Unanswered Questions

Is it all bad news about the Mennonite Brethren? No, of course not. But as the spotlight has been shone upon the October MB Herald this month here at Menno-lite, there can no longer be any reasonable doubt that contemplative spirituality and Roman Catholic mysticism is rampant within the MB conference, churches and seminary. There were FIVE articles in the last issue alone that were either written about the new ancient spirituality or by those who promote it in some form, not to mention all their links and references to contemplative/emerging church theology or Jesuit spirituality. To see that this is not even being filtered out by the new editor of the MB Herald is very telling. We can only assume that he is either in agreement with contemplative spiritual formation or completely unaware of it. Either way it reveals the broad acceptance of these things by the MB denomination. At the same time, this may be a blessing in disguise, as far more has been uncovered than many of us would have ever known had it all been edited out. We can only hope that a few bold letters to the editor in the next issues will help to awaken those who have dozed off into complacency.

Now that we have all clearly seen what is going on, are there any voices that will speak out against these false teachings besides a few blogs which those in MB positions of authority have simply and admittedly “chuckled about,” to their shame? Researching these issues and writing about them out of concern for the church is no laughing matter. It’s not a fun hobby, or something done out of boredom to cause trouble or division. The posts on this blog, and others like it (of which there are only a handful), are birthed out of godly conviction and sorrow over the way these people have chosen. This kind of e-excavating involves extensive work, digging and toil over many hours of free time. It requires so much diligence that it may even qualify as one of the new spiritual disciplines.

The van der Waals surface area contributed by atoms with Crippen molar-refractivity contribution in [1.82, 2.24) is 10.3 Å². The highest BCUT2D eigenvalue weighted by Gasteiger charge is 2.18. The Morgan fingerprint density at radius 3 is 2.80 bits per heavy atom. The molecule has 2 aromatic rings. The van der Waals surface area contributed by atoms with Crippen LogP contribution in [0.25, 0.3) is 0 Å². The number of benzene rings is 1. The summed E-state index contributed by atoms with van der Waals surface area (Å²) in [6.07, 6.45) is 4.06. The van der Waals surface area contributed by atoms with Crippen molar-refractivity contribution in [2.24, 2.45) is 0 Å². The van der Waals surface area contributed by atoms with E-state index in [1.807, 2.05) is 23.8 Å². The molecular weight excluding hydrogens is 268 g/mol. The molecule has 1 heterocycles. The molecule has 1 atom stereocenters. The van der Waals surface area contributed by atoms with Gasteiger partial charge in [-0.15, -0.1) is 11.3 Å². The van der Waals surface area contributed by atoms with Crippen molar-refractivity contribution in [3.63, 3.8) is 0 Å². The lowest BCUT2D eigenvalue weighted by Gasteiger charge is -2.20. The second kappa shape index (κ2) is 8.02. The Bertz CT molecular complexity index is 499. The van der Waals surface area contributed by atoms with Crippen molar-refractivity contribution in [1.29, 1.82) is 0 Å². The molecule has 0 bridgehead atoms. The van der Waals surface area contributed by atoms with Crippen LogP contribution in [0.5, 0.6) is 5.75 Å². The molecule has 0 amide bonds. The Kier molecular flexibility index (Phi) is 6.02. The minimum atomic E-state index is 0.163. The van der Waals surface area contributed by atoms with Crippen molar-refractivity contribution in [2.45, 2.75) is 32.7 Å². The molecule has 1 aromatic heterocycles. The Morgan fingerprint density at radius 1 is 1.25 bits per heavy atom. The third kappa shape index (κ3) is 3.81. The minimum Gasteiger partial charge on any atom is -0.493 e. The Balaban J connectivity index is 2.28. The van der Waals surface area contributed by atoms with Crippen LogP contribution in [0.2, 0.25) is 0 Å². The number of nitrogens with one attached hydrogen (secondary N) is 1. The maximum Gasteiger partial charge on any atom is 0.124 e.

Some have been wondering if Menno Simons would blog about these issues if he were here today. Judging from his bold words from the past, it would not be difficult to answer that question. And if he did, would today’s MB leaders chuckle about his blogging?

Isn’t it time for some important questions to be asked of those in leadership? Here are a few ideas:

Do you actually think it’s biblical to return to Roman Catholic practices?
Do you actually believe that the first century church practiced contemplative spirituality?
Have you forgotten why you call yourself Mennonites?
Do you think that under the circumstances it might be more appropriate to change your name in keeping with other emerging terms (un-christian, new kind of Christian, re-imagining, etc.) and call yourselves un-Mennonites, ex-mennonites, or post-Mennonites?
Do you honestly believe it is spirituality beneficial to promote Jesuit spirituality and practice the prayer methods of Ignatius of Loyola, founder of the Jesuits whose oath is to the Vatican?
Do you honestly think that it is beneficial to endorse Benedictine rules and rhythms to the people under your leadership?
Are you concerned that so many in your churches and seminaries are spewing forth the language and terminology of the emerging church and Roman Catholic mystics?
Have you forgotten your first love, Jesus Christ?
Do you realize or care that there are many concerned biblical Christians who have had to leave their beloved churches because of these teachings which you have condoned and promoted?
Will your Bible seminaries ever make the cut for this list?
Are you even aware that you are you teaching a mixture of truth and error?
Do you teach the difference between the holy and profane?
Or are you leading your sheep down the ecumenical path to Babylon?
Are you teaching discernment or the acceptance of neo-monasticism and emerging church theology?
Are you willing to take your stand on God’s Word or do you back away from controversy?
Are you protecting the sheep from the wolves?
Do you worry at all about leading those under your headship astray?
Are you at all concerned about your accountability to God?

Is the bold word on the back cover of the October 2010 MB Herald a typo? It says REGENERATE, but properly spelled, shouldn’t it look like this: R-E-P-E-N-T !? It’s not likely this will change, but with God all things are possible. Until this happens, the MB’s will continue to be led down this very slippery spiritual pathway. If the those in MB leadership cannot answer these simple questions now, then they WILL have to eventually answer to God. But wouldn’t now be better for them than later?